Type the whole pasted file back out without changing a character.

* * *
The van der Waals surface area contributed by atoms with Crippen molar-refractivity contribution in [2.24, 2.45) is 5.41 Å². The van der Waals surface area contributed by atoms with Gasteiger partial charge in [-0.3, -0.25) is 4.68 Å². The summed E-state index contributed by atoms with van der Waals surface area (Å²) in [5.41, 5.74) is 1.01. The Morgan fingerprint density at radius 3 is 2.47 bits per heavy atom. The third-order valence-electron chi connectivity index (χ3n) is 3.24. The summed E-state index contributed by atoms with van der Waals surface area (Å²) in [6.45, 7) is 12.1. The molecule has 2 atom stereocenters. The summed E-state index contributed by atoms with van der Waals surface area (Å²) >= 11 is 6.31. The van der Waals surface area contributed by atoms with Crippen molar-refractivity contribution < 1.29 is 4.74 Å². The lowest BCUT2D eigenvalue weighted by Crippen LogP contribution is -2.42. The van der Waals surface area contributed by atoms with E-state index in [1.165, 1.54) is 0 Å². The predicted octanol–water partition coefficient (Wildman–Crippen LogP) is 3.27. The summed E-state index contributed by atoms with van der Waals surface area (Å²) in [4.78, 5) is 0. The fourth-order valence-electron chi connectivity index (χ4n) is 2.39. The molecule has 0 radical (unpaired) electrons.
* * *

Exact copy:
The van der Waals surface area contributed by atoms with Crippen molar-refractivity contribution in [2.24, 2.45) is 5.41 Å². The van der Waals surface area contributed by atoms with Gasteiger partial charge in [-0.3, -0.25) is 4.68 Å². The summed E-state index contributed by atoms with van der Waals surface area (Å²) in [5.41, 5.74) is 1.01. The Morgan fingerprint density at radius 3 is 2.47 bits per heavy atom. The third-order valence-electron chi connectivity index (χ3n) is 3.24. The summed E-state index contributed by atoms with van der Waals surface area (Å²) in [6.45, 7) is 12.1. The molecule has 2 atom stereocenters. The summed E-state index contributed by atoms with van der Waals surface area (Å²) >= 11 is 6.31. The van der Waals surface area contributed by atoms with Crippen molar-refractivity contribution < 1.29 is 4.74 Å². The lowest BCUT2D eigenvalue weighted by Crippen LogP contribution is -2.42. The van der Waals surface area contributed by atoms with E-state index in [1.165, 1.54) is 0 Å². The predicted octanol–water partition coefficient (Wildman–Crippen LogP) is 3.27. The summed E-state index contributed by atoms with van der Waals surface area (Å²) in [4.78, 5) is 0. The fourth-order valence-electron chi connectivity index (χ4n) is 2.39. The molecule has 0 radical (unpaired) electrons.